While we’re uncovering some hidden industry truths, what can you tell us about sugar?

Many people don’t realise that sugar isn’t [always] vegan, let alone vegetarian. True vegans who know the deal and will question what sugar we have. We’ve just applied for our vegan certification so we can add the sticker to our bars.*

How do you develop your chocolate bars?

We mould the chocolate bar and add the ingredients on top. Nuts are super popular. For one of the bars, we chose to use macadamia because we really wanted to do two Australian natives together [the other was lemon myrtle]. We weren’t sure if it was going to work but it’s actually our most popular product!

The cinnamon apple bar was another gamble. You’ve got the sour apple sitting on top of the sweet chocolate and to be honest, many people weren’t too sure about that. Those who love it, love it, and that’s good enough for us! For winter, we’re getting a lot of requests for a chilli chocolate bar so we’ll definitely be doing that too. It feels good to respond so actively to customer interests.

When you design the thing, first you have to decide on the percentage of the chocolate, and then if it’s going to be milk or dark. We spend a lot of time in the taste profiling step of the process and we’re especially looking for consistency in the mouth. For the nut bars, we spent hours deliberating between 15 grams of nuts as opposed to something like 30 grams. We tried 3mm chunks against bigger pieces. The thought process aligned with designing the chocolate bar is exceptionally long, but incredibly satisfying to get right. It’s getting that balance right that’s the most important thing.

Tell us some more about the aesthetic qualities of Ratio HQ.

At its core, I feel that chocolate is a feminine product. I’m also a female business owner. I designed the building with these factors in mind. The colour scheme involves a lot of blue rather than black. It’s also full of curved edges, and and skylights over the communal areas encourage a flood of natural light into the space. The design was created by ST Style in Melbourne whose brief involved straight lines, transparency, and the facilitating of conversation.

What kind of conversations do you have with farmers?

We ensure full transparency when it comes to farming. We tell you where our beans are from as well as the origins of our ingredients. Most people don’t realise that there is no such thing as Belgian chocolate. The ‘Belgian’ bit simply means that this was where the ingredients were put together and the block of chocolate made. It doesn’t tell you that over 70% of the world’s cocoa supply is out of West Africa where child labour is rife. We are staunch advocates of traceability so we can say with pride that we know where the beans are coming from and that the farmers are using ethical practices.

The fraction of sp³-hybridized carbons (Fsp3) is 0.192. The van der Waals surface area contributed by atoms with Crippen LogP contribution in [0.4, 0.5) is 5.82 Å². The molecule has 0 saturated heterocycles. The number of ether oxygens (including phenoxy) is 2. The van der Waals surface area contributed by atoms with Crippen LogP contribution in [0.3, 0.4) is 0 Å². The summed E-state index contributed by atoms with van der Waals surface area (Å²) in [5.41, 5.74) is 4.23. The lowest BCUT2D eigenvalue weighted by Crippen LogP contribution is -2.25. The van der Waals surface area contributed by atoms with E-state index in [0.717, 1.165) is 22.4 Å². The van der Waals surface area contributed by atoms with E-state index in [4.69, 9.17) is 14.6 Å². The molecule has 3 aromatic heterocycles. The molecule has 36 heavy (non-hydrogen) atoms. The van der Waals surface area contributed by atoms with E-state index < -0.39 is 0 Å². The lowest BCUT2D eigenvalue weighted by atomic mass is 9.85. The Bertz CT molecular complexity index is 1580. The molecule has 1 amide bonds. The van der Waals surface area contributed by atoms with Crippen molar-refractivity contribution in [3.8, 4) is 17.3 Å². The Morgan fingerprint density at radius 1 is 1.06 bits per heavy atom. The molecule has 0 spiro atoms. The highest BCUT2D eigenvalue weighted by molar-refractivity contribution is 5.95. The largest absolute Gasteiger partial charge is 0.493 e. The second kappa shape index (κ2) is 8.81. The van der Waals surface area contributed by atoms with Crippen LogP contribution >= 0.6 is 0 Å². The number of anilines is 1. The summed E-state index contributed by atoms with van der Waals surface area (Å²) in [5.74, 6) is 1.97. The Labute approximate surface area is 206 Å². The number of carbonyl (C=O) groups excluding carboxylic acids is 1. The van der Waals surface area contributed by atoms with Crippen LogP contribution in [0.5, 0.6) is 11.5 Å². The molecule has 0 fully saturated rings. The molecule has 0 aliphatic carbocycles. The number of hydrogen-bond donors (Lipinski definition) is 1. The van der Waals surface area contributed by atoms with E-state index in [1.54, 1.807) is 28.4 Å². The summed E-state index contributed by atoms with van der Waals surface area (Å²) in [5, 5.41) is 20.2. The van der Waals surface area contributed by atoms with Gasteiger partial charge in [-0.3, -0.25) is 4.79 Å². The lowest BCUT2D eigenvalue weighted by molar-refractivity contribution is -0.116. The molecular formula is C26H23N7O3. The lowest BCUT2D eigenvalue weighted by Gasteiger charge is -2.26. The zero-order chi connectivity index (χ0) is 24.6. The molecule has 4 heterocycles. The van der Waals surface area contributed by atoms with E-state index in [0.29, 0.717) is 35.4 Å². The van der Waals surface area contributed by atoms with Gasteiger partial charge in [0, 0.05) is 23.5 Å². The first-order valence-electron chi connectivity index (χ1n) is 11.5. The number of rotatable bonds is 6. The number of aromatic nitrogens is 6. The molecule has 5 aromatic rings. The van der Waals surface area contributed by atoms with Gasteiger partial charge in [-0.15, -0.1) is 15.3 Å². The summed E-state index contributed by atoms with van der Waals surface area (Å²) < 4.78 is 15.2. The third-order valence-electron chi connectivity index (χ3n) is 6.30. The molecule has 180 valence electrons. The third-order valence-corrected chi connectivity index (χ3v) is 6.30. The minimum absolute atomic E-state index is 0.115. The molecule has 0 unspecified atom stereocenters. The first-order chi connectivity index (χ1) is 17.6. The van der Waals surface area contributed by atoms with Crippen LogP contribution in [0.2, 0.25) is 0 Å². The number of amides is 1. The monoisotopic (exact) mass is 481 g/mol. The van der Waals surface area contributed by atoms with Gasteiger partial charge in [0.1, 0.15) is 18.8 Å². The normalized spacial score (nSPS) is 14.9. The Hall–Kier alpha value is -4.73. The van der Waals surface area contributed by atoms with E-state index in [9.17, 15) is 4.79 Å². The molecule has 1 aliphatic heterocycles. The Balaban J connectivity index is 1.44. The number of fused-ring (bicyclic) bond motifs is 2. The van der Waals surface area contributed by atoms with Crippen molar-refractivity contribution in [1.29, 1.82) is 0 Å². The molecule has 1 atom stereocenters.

Why is chocolate important to you?

I don’t smoke, drink alcohol, or even drink coffee. Chocolate has always been ‘my thing’ and my entire life. It’s my treat. My life philosophy is ‘keep the number of countries visited higher than your age’. I’ve been to 46 countries and the first thing I do when I arrive is source chocolate. I must have a chocolate supply!

Your only waste is the husks! How are you closing the loop?

The husk is an amazing part of the bean. It accounts for approximately 20–25% of its weight.


We had a couple pick up some cacao husk three months ago to make kombucha. They said that they were going to try and bring some back when they had it but they haven’t come back yet. I have no idea what happened. It could have been a complete disaster!

At the moment we’re also donating to a local school garden and I always offer up the husks to anyone who comes on a tour of the premises; many people love adding them to compost. There’s also a lady that makes her own body products using cacao husk, and I’m in conversations with someone who makes cacao husk tea.

Here’s an excellent one: I’m meeting a brewery tomorrow that’s interested in making a cacao husk beer!

The Ratio recipe for success:

  • Transparency

  • Passion

  • Community involvement

*Editor’s note: although we understand it not to be standard practice in Australia, some white sugars are known to use ground up animal bones.